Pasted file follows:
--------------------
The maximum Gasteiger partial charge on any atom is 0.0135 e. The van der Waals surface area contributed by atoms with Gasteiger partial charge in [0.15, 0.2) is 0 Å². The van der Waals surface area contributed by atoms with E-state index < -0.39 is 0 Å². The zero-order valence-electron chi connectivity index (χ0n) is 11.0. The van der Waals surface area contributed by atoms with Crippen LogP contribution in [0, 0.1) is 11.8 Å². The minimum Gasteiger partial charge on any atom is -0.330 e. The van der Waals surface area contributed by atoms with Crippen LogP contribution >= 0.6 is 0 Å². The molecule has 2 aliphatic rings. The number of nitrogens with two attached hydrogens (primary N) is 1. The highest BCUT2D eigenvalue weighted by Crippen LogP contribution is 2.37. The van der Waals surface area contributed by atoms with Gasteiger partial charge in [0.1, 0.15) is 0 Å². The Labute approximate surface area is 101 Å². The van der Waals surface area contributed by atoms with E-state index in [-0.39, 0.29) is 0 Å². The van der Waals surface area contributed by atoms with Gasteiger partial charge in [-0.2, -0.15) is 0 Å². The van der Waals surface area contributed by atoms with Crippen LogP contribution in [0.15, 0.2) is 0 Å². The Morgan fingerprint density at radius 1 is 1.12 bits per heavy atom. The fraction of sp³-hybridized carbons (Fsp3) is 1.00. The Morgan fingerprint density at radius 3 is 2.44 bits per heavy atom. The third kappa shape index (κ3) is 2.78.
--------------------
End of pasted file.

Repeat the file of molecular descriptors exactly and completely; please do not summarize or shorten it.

The maximum Gasteiger partial charge on any atom is 0.0135 e. The van der Waals surface area contributed by atoms with Gasteiger partial charge in [0.15, 0.2) is 0 Å². The van der Waals surface area contributed by atoms with E-state index < -0.39 is 0 Å². The zero-order valence-electron chi connectivity index (χ0n) is 11.0. The van der Waals surface area contributed by atoms with Crippen LogP contribution in [0, 0.1) is 11.8 Å². The minimum Gasteiger partial charge on any atom is -0.330 e. The van der Waals surface area contributed by atoms with Crippen LogP contribution >= 0.6 is 0 Å². The molecule has 2 aliphatic rings. The number of nitrogens with two attached hydrogens (primary N) is 1. The highest BCUT2D eigenvalue weighted by Crippen LogP contribution is 2.37. The van der Waals surface area contributed by atoms with Gasteiger partial charge in [0.1, 0.15) is 0 Å². The Labute approximate surface area is 101 Å². The van der Waals surface area contributed by atoms with E-state index in [-0.39, 0.29) is 0 Å². The van der Waals surface area contributed by atoms with Gasteiger partial charge in [-0.2, -0.15) is 0 Å². The van der Waals surface area contributed by atoms with Crippen LogP contribution in [0.15, 0.2) is 0 Å². The Morgan fingerprint density at radius 1 is 1.12 bits per heavy atom. The fraction of sp³-hybridized carbons (Fsp3) is 1.00. The Morgan fingerprint density at radius 3 is 2.44 bits per heavy atom. The third kappa shape index (κ3) is 2.78.